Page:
The effect of nonNewtonian behavior on skin friction in the KL model is that the skin friction increases significantly with the increase of stenosis length, but it decreases with increase of the plasma viscosity coefficient. For the Casson model, the skin friction increases significantly with the increase of stenosis length that is identical with the KL model [16] but is not consistent with the HerschelBulkley model [15]. Not only the stenosis length but also the plasma viscosity affects the skin friction of nonNewtonian fluid in the KL model.
4.3. The Resistance of Blood Flow
4.3.1. The Effect of Stenosis on the Resistance of Blood Flow
Figure 13 shows the variation of resistance of blood flow with the height of stenosis for different values of plasma viscosity coefficient. It is noticed that the resistance of blood flow increases marginally with the increase of plasma viscosity coefficient. The variation of resistance of blood flow with the height of stenosis for different values of is sketched in Figure 14. It is observed that the resistance of blood flow decreases significantly with increase of stenosis length. We can notice that the resistance of blood flow seems constant along the axis for fixed , but the resistance of blood flow increases linearly along the axis when the plot is sketched in Figure 15. The estimation of resistance of blood flow with the height of stenosis for the different yield stress is shown in Figure 16. The resistance of blood flow increases slightly when the yield stress increases.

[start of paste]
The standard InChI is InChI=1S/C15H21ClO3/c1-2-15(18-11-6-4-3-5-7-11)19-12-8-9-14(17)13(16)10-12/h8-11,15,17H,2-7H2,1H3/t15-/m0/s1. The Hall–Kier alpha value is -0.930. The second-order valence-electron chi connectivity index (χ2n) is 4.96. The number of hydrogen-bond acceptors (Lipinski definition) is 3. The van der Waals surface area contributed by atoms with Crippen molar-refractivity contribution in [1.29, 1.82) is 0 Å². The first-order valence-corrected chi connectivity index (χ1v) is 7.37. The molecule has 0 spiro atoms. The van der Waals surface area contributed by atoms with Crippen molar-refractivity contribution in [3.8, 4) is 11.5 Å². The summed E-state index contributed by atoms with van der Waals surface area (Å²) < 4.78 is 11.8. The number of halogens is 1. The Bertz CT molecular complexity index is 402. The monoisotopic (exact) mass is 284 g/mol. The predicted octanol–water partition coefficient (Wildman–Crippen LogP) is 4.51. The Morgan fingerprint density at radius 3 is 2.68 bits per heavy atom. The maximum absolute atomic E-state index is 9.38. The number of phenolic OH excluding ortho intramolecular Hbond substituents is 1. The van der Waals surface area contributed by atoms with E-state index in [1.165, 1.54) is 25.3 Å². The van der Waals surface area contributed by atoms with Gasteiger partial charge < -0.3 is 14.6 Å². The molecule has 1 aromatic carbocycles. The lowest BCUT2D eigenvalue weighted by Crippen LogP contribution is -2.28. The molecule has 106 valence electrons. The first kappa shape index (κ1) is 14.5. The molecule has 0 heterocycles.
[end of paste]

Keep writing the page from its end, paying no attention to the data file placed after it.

In the KL model, the effect of stenosis on the resistance of blood flow is that the resistance of blood flow increases when either the plasma viscosity coefficient or yield stress increases, but it decreases with the increase of stenosis length. In the Casson model, resistance of blood flow increases with the increase of stenosis length or yield stress which is the same as the KL model [16]. Moreover, the resistance of blood flow increases marginally with the increase of plasma viscosity coefficient in the KL model.
4.3.2. The Effect of NonNewtonian Blood Behavior on the Resistance of Blood Flow
The plot of resistance of blood flow with the height of stenosis for different values of plasma viscosity coefficient is sketched in Figure 17. It is indicated that the resistance of blood flow decreases marginally with increase of plasma viscosity coefficient. Figure 18 shows the variation of resistance of blood flow with height of stenosis for the different values of . It is informed that resistance of blood flow increases significantly with the increase of stenosis length. The variation of resistance of blood flow with height of stenosis for different values of yield stress is plotted in Figure 19. We found that the resistance of blood flow decreases marginally with increase of yield stress.